Merely giving an employee an opportunity to commit a wrong is not sufficient to impose vicarious liability, writes Graeme Smith.

When is an employer vicariously liable for the actions of his employees? In most cases, this is a relatively straightforward question to answer, because the actions involved are part of the employees’ duties.

However, it is much more complicated when an employee acts in a totally unexpected way, for example by abusing the children he has been employed to care for; by leaving the club where he was a doorman, getting a knife from home and using it to stab customers; or by setting fire to a fellow worker. In none of these scenarios were the actions in any way authorised or encouraged by the employer, but the victims would be left with no effective remedy if unable to recover damages from the employer or his insurer.

The principles to be applied in determining this question have been firmly established by the House of Lords since Lister v Hesley Hall [2002] 1 AC 215. In addition to acts specifically authorised by the employer, there will also be liability where the employee’s conduct is ‘so connected with acts which the [employer] authorised that they may rightly be regarded as modes – though improper modes – of doing them’.

In Dubai Aluminium Co Ltd v Salaam [2003] 2 AC 366, Lord Nicholls explained that in determining this issue the court was required to make an evaluative judgment having regard to all the circumstances and with assistance from previous decisions. On this basis, Hesley Hall were held liable for their employee’s sexual abuse of children he was employed to look after, and Mr Pollock was held liable for their employee’s stabbing a customer (Mattis v Pollock [2003] EWCA Civ 887).

Deciding the issue of liability in such cases can be difficult, particularly where the circumstances are as horrific as those referred to above. The finely-balanced nature of the test to be applied can be seen in the third example, which is equally horrific – that of the employee who set fire to a fellow worker in the case of Graham v Commercial Bodyworks Ltd [2015] EWCA Civ 47. Graham worked in a bodywork repair shop. Wilkinson was his friend and fellow-worker. In what was described by the defendant as an incident of ‘horseplay’ (but which the trial judge categorised as ‘a serious assault’ and ‘clearly reckless’), Wilkinson sprayed highly inflammable thinning agent on to Graham’s overalls and then sparked his cigarette lighter. Graham suffered very serious injuries. Wilkinson subsequently disappeared without trace and Graham was left with a claim against their employers.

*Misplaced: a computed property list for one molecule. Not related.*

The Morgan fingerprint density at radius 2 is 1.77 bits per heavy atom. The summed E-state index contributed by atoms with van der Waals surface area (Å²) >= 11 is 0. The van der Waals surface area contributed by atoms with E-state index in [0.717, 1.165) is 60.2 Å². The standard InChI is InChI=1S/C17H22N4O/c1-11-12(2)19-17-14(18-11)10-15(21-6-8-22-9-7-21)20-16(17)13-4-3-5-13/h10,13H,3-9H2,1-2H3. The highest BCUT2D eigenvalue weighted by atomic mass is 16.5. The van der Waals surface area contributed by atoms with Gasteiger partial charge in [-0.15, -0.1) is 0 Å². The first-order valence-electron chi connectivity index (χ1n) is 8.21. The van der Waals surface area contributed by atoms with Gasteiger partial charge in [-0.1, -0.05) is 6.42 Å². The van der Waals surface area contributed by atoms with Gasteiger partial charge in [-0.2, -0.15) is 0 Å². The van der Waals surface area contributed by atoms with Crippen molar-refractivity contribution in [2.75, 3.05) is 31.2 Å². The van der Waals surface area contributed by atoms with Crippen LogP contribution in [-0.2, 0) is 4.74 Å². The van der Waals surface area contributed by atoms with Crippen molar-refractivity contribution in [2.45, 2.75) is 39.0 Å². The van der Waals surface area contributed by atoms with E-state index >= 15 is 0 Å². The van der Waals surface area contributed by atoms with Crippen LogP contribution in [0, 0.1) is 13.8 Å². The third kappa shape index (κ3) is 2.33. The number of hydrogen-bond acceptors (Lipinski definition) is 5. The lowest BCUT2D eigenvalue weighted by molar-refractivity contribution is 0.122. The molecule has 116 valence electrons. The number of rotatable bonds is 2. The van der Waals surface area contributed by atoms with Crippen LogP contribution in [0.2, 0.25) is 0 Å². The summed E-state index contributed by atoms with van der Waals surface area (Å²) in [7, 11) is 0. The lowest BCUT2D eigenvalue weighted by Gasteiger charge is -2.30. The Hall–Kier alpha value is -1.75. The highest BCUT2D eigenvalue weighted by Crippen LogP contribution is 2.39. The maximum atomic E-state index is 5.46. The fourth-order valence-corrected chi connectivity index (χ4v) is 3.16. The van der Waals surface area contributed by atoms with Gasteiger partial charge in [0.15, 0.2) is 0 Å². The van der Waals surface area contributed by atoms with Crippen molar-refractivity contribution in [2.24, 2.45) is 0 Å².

On behalf of Graham, it was submitted that the employer had created or materially enhanced the risk of injury by requiring its employees to work with thinners and had vested in them a discretion as to how to use the thinner. The risk of injury from misuse of thinner was inherent in the nature of the business. Therefore, Wilkinson’s conduct was so closely connected with what he was employed to do that the employer was vicariously liable.

The judge and the Court of Appeal disagreed. Lord Justice Longmore, with whom the other members of the court agreed, found assistance from the Canadian case of Bazley v Curry 174 DLR (4th) 45, which had been followed in Hesley Hall. There McLachlin J had held that, in deciding whether there was a significant connection between the creation or enhancement of a risk and the wrong which accrues from an intentional act by an employee, the following factors may be relevant:

  • The opportunity for the employee to abuse his power;
  • To what extent the wrongful act furthered the employer’s aims;
  • The extent to which the wrongful act related to friction, confrontation or intimacy inherent in the employer’s enterprise;
  • The extent of the power given to the employee over the victim; and
  • The vulnerability of potential victims to wrongful exercise of power.

Longmore LJ noted that only the first of these factors applied to Wilkinson’s actions.

Overall, this decision confirms that merely giving an employee an opportunity to commit a wrong is not sufficient to impose vicarious liability. Nor will the creation or enhancement of a risk necessarily lead to that result.  In the absence of some other factor, the employee acting wrongfully will be treated as acting on ‘a frolic of his own’. One can see how the other factors led to different conclusions in the other examples given. In Hesley Hall, there was a level of intimacy in the enterprise in which the employee was engaged and the employee was given considerable power over the victims, who were very vulnerable to wrongful exercise of that power. In Mattis, there was a level of friction and confrontation inherent in employment as a doorman, together with considerable power – the employer had encouraged the employee to perform his duties in an aggressive manner.

Notwithstanding the horrific consequences of Wilkinson’s actions, those actions clearly fell on the wrong side of the line demarcating the boundary of vicarious liability. It seems that the boundary is now clearly fixed.

District Judge Graeme Smith became a circuit judge on 1 May